But one of the most obvious facts of history and of human experience is that peace does not characterize man’s earthly existence. There is no peace now for two reasons: the opposition of Satan and the disobedience of man. The fall of the angels and the fall of man established a world without peace. Satan and man are engaged with the God of peace in a battle for sovereignty.

The scarcity of peace has prompted someone to suggest that “peace is that glorious moment in history when everyone stops to reload.” In 1968 a major newspaper reported that there had been to that date 14,553 known wars since thirty-six years before Christ. Since 1945 there have been some seventy or so wars and nearly two hundred internationally significant outbreaks of violence. Since 1958 nearly one hundred nations have been involved in some form of armed conflict.

Some historians have claimed that the United States has had two generations of peace-one from 1815 to 1846 and the other from 1865 to 1898. But that claim can only be made if you exclude the Indian wars, during which our land was bathed in Indian blood.

With all the avowed and well-intentioned efforts for peace in modern times, few people would claim that the world or any significant part of it is more peaceful now than a hundred years ago. We do not have economic peace, religious peace, racial peace, social peace, family peace, or personal peace. There seems to be no end of marches, sit-ins, rallies, protests, demonstrations, riots, and wars. Disagreement and conflict are the order of the day. No day has had more need of peace than our own.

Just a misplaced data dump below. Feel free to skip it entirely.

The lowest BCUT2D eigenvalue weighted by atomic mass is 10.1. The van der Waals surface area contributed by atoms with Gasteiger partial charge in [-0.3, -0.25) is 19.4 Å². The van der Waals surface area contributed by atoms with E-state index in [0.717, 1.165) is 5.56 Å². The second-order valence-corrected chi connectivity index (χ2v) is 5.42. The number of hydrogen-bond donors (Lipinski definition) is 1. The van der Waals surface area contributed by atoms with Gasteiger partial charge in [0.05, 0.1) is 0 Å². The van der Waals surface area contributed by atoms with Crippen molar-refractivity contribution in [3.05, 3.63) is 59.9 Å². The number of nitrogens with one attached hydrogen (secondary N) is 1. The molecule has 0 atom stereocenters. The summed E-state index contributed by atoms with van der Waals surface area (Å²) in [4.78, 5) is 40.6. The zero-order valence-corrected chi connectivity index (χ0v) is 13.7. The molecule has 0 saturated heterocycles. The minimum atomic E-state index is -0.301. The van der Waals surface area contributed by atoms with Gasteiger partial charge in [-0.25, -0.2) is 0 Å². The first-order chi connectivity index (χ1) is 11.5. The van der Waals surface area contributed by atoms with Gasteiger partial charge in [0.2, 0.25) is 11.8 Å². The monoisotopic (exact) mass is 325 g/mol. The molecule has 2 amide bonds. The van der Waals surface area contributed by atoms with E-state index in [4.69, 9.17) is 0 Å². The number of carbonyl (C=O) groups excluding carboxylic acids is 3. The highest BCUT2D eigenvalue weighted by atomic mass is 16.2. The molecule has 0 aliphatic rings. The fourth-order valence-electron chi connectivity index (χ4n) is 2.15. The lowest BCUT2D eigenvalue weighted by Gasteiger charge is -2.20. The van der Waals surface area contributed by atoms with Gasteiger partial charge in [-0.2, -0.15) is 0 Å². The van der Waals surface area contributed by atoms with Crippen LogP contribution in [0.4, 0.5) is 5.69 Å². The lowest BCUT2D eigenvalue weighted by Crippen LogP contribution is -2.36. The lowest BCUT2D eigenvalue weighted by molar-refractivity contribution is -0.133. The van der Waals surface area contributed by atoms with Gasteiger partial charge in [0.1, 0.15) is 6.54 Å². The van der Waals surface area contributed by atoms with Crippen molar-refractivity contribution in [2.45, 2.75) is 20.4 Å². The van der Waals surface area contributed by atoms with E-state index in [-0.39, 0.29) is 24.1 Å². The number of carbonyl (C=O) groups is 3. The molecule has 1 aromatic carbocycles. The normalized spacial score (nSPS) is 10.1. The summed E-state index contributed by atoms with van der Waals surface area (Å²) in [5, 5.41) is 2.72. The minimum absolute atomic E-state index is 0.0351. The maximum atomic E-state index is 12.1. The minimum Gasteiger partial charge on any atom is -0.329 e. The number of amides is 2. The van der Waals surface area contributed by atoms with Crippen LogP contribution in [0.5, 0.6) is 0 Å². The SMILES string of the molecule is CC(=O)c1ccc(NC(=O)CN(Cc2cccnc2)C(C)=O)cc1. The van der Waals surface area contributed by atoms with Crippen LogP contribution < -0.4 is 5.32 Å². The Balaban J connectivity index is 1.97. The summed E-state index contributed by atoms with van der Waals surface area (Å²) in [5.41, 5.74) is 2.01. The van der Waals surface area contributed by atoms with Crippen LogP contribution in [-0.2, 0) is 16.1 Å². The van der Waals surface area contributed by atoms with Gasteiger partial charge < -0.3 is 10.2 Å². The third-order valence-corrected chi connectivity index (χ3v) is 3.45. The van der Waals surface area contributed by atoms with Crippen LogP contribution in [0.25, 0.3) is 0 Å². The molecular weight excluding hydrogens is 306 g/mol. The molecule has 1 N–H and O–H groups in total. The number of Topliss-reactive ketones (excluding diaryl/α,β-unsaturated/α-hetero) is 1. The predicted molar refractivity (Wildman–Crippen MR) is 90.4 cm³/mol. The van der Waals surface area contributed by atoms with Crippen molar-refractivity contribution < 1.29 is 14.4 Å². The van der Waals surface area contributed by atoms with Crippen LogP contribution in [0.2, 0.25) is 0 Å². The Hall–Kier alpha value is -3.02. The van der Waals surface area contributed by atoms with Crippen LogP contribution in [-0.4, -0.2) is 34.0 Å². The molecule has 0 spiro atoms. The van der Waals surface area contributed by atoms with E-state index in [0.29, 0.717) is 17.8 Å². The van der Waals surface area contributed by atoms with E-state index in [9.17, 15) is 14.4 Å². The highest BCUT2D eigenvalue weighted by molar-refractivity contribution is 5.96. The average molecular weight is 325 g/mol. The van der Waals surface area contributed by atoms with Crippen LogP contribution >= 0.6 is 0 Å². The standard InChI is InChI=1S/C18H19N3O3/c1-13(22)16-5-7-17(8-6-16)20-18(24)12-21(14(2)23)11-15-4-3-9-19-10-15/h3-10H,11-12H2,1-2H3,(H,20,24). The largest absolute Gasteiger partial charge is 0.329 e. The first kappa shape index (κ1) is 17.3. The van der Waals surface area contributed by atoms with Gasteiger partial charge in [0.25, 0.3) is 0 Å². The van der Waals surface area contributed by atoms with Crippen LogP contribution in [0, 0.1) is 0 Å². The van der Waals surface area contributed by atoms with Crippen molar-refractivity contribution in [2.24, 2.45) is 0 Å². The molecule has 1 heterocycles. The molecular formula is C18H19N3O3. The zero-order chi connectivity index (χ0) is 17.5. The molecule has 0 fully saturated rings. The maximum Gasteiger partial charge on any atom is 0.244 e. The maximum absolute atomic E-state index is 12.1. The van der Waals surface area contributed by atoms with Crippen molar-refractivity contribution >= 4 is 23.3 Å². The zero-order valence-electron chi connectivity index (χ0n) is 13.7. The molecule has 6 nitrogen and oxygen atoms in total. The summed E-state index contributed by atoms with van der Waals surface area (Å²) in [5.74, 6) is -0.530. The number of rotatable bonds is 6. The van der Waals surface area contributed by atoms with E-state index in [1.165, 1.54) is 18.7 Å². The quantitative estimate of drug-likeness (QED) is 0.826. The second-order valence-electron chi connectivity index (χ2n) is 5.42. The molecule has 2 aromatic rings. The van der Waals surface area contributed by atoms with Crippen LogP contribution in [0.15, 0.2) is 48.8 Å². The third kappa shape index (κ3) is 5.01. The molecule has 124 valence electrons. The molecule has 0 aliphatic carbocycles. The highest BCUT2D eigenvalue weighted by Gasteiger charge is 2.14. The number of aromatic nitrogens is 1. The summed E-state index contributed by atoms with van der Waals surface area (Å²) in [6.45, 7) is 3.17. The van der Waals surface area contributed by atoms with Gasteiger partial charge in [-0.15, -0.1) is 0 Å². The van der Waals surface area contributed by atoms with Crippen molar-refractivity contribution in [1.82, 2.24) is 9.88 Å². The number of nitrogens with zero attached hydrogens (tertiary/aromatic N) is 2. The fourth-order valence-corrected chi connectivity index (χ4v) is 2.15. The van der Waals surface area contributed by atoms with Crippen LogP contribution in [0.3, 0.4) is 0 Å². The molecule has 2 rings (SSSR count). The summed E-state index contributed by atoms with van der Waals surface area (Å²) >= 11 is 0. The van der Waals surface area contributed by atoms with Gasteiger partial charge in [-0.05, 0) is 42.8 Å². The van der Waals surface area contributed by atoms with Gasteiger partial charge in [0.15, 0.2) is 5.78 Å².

Nor does the world honor peace as much by its standards and actions as it does by its words. In almost every age of history the greatest heroes have been the greatest warriors. The world lauds the powerful and often exalts the destructive. The model man is not meek but macho. The model hero is not self-giving but self-seeking, not generous but selfish, not gentle but cruel, not submissive but aggressive, not meek but proud.

The popular philosophy of the world, bolstered by the teaching of many psychologists and counselors, is to put self first. But when self is first, peace is last. Self precipitates strife, division, hatred, resentment, and war. It is the great ally of sin and the great enemy of righteousness and, consequently, of peace.

The seventh beatitude calls God’s people to be peacemakers. He has called us to a special mission to help restore the peace lost at the Fall.

The peace of which Christ speaks in this beatitude, and about which the rest of Scripture speaks, is unlike that which the world knows and strives for. God’s peace has nothing to do with politics, armies and navies, forums of nations, or even councils of churches. It has nothing to do with statesmanship, no matter how great, or with arbitration, compromise, negotiated truces, or treaties. God’s peace, the peace of which the Bible speaks, never evades issues; it knows nothing of peace at any price. It does not gloss or hide, rationalize or excuse. It confronts problems and seeks to solve them, and after the problems are solved it builds a bridge between those who were separated by the problems. It often brings its own struggle, pain, hardship, and anguish, because such are often the price of healing. It is not a peace that will be brought by kings, presidents, prime ministers, diplomats, or international humanitarians. It is the inner personal peace that only He can give to the soul of man and that only His children can exemplify.

Four important realities about God’s peace are revealed: its meaning, its Maker, its messengers, and its merit.

1.    The Meaning of Peace: Righteousness and Truth